By Vishal Gulati
Palampur (Himachal Pradesh), (IANS) “A soldier wants to die taking the bullet in his chest and not being barbarically tortured for days,” says Vijaya Kalia, mother of the 1999 Kargil conflict martyr Capt. Saurabh Kalia.
She and her husband N.K. Kalia, who retired as a senior scientist from the Council of Scientific and Industrial Research (CSIR), told IANS Wednesday they did not want any soldier to suffer the way their son did at the hands of Pakistani troops.
“We just want that the people behind the inhuman torture should be identified and exemplary punishment should be meted out to them so that in future no soldier, anywhere in the world, should go through what my son and his colleagues underwent,” said the martyr’s father.
For over 13 years, the elderly couple has demanded justice for their son Capt. Saurabh and five other soldiers, whose mutilated bodies were handed over to the Indian authorities by Pakistan after weeks of gruesome torture.
“The Indian government has failed to give justice to the families of those soldiers who were victims of war crime,” said Capt. Saurabh’s father.
Capt. Saurabh, of the 4 Jat Regiment, was the first army officer to report the incursion by the Pakistani Army on Indian soil. He and five soldiers – Arjun Ram, Bhanwar Lal Bagaria, Bhika Ram, Moola Ram and Naresh Singh – were on a patrol of the Bajrang Post in the Kaksar sector of Jammu and Kashmir when they were taken captive by Pakistani troops May 15, 1999.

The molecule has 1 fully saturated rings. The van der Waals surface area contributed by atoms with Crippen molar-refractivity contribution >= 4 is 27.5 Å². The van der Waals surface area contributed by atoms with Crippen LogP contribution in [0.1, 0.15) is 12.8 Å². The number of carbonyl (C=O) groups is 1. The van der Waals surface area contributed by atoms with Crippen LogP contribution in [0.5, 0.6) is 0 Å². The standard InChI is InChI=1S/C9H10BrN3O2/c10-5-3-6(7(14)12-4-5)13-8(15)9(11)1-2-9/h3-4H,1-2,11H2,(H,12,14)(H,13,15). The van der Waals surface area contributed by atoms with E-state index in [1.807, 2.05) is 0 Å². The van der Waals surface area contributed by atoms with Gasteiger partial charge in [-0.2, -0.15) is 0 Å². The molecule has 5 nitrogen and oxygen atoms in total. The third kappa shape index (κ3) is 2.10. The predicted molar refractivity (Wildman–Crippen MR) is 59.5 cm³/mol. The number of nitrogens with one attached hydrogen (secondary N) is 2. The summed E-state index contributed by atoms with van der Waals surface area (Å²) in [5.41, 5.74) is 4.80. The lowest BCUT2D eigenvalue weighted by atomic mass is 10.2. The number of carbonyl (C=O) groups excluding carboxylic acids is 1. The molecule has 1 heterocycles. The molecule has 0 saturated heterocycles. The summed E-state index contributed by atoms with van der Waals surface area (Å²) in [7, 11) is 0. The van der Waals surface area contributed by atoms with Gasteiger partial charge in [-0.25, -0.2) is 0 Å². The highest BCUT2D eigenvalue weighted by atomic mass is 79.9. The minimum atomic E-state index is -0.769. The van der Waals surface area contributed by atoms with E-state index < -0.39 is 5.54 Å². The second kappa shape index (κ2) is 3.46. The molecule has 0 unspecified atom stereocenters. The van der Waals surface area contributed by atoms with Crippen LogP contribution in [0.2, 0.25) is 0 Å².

They were tortured for weeks before being killed. Their mutilated bodies were handed over to India June 9, 1999.
“If the government acted swiftly against 26/11 Pakistani terrorist Ajmal Kasab, why is the government feeling helpless and not serious in pursuing with Pakistan the issue of war atrocities,” Kalia sought to know.
He said they were fighting only for the honour and pride of the soldiers.
The elderly couple, settled in this tea garden town, about 220 km from the state capital Shimla, has moved the Supreme Court, seeking direction to the central government to raise their son’s case in the International Court of Justice.
“It’s a simple case of violation of the Geneva Convention,” Kalia said.
“Since an individual cannot move the International Court of Justice, we are seeking directions to the Indian government to move the international court,” the elderly man added.
Information collected by Kalia from the external affairs ministry under the Right to Information (RTI) Act said that “the government had conveyed the anguish and anger of the Indian people to the foreign minister of Pakistan during his visit to Delhi June 12, 1999. An aide-memoire was also handed to Pakistan June 15, 1999. However, Pakistan denied our claims”.
Capt. Saurabh, who was posted in Kargil soon after passing out of the Indian Military Academy, did not live long enough to even receive his first pay packet.
Today, the martyr’s photographs, uniforms, shoes and mementoes are kept in his room, which has been named ‘Saurabh Smriti Kaksha’ (a museum), in the Kalias’ four-bedroom house in Palampur.
India and Pakistan fought a limited war over the icy heights of Kargil in Jammu and Kashmir in May-July 1999. India took back all the positions that had been occupied by the Pakistani Army.
India lost 527 soldiers and Pakistan upwards of 700 men.